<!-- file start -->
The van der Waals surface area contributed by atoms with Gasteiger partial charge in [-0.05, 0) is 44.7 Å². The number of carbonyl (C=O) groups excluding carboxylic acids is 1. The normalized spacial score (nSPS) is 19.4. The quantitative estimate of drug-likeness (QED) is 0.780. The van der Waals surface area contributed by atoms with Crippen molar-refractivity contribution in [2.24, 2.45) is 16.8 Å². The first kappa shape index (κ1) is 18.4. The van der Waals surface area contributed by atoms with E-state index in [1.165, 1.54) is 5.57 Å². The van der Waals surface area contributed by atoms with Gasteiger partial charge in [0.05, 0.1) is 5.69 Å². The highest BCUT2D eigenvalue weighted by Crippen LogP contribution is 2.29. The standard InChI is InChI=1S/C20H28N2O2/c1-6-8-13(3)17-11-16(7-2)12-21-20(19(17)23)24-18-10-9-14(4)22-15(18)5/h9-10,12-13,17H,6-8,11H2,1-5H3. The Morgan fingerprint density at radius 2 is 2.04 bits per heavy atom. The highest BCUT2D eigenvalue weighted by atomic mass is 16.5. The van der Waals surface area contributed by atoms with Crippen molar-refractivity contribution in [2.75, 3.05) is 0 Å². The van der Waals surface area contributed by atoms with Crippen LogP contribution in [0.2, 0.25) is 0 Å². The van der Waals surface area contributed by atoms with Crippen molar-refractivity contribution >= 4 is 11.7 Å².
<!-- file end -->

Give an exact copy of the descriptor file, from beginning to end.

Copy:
The van der Waals surface area contributed by atoms with Gasteiger partial charge in [-0.05, 0) is 44.7 Å². The number of carbonyl (C=O) groups excluding carboxylic acids is 1. The normalized spacial score (nSPS) is 19.4. The quantitative estimate of drug-likeness (QED) is 0.780. The van der Waals surface area contributed by atoms with Crippen molar-refractivity contribution in [2.24, 2.45) is 16.8 Å². The first kappa shape index (κ1) is 18.4. The van der Waals surface area contributed by atoms with E-state index in [1.165, 1.54) is 5.57 Å². The van der Waals surface area contributed by atoms with Gasteiger partial charge in [0.05, 0.1) is 5.69 Å². The highest BCUT2D eigenvalue weighted by Crippen LogP contribution is 2.29. The standard InChI is InChI=1S/C20H28N2O2/c1-6-8-13(3)17-11-16(7-2)12-21-20(19(17)23)24-18-10-9-14(4)22-15(18)5/h9-10,12-13,17H,6-8,11H2,1-5H3. The Morgan fingerprint density at radius 2 is 2.04 bits per heavy atom. The highest BCUT2D eigenvalue weighted by atomic mass is 16.5. The van der Waals surface area contributed by atoms with Crippen molar-refractivity contribution in [2.75, 3.05) is 0 Å². The van der Waals surface area contributed by atoms with Crippen LogP contribution in [0.2, 0.25) is 0 Å². The van der Waals surface area contributed by atoms with Crippen molar-refractivity contribution >= 4 is 11.7 Å².